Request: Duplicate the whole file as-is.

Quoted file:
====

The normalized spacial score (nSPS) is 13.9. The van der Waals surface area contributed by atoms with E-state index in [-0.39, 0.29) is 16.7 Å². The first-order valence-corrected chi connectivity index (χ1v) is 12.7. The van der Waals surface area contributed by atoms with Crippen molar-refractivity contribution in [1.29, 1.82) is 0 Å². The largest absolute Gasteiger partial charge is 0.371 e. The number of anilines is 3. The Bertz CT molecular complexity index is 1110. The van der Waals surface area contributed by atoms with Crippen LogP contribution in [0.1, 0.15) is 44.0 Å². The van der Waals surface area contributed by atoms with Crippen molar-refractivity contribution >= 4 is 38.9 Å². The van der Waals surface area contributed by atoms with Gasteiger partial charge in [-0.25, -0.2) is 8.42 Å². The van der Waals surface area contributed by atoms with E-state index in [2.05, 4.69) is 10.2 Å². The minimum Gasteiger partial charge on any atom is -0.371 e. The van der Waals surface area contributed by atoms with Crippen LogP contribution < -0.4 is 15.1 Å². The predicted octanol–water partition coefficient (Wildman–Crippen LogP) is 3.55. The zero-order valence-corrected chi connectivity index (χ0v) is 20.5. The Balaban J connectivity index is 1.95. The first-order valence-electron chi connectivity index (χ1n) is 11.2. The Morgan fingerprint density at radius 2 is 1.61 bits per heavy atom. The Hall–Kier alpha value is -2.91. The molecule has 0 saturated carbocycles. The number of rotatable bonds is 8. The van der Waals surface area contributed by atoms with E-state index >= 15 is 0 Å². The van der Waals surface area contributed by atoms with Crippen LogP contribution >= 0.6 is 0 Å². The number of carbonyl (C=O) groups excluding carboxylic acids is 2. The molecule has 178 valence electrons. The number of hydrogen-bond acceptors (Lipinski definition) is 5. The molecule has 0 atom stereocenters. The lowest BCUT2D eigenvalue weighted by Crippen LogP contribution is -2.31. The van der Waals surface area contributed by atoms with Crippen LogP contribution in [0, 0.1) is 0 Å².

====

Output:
The normalized spacial score (nSPS) is 13.9. The van der Waals surface area contributed by atoms with E-state index in [-0.39, 0.29) is 16.7 Å². The first-order valence-corrected chi connectivity index (χ1v) is 12.7. The van der Waals surface area contributed by atoms with Crippen molar-refractivity contribution in [1.29, 1.82) is 0 Å². The largest absolute Gasteiger partial charge is 0.371 e. The number of anilines is 3. The Bertz CT molecular complexity index is 1110. The van der Waals surface area contributed by atoms with Crippen LogP contribution in [0.1, 0.15) is 44.0 Å². The van der Waals surface area contributed by atoms with Crippen molar-refractivity contribution >= 4 is 38.9 Å². The van der Waals surface area contributed by atoms with Gasteiger partial charge in [-0.25, -0.2) is 8.42 Å². The van der Waals surface area contributed by atoms with E-state index in [2.05, 4.69) is 10.2 Å². The minimum Gasteiger partial charge on any atom is -0.371 e. The van der Waals surface area contributed by atoms with Crippen LogP contribution < -0.4 is 15.1 Å². The predicted octanol–water partition coefficient (Wildman–Crippen LogP) is 3.55. The zero-order valence-corrected chi connectivity index (χ0v) is 20.5. The Balaban J connectivity index is 1.95. The first-order valence-electron chi connectivity index (χ1n) is 11.2. The Morgan fingerprint density at radius 2 is 1.61 bits per heavy atom. The Hall–Kier alpha value is -2.91. The molecule has 0 saturated carbocycles. The number of rotatable bonds is 8. The van der Waals surface area contributed by atoms with E-state index >= 15 is 0 Å². The van der Waals surface area contributed by atoms with Crippen LogP contribution >= 0.6 is 0 Å². The number of carbonyl (C=O) groups excluding carboxylic acids is 2. The molecule has 178 valence electrons. The number of hydrogen-bond acceptors (Lipinski definition) is 5. The molecule has 0 atom stereocenters. The lowest BCUT2D eigenvalue weighted by Crippen LogP contribution is -2.31. The van der Waals surface area contributed by atoms with Crippen LogP contribution in [0, 0.1) is 0 Å².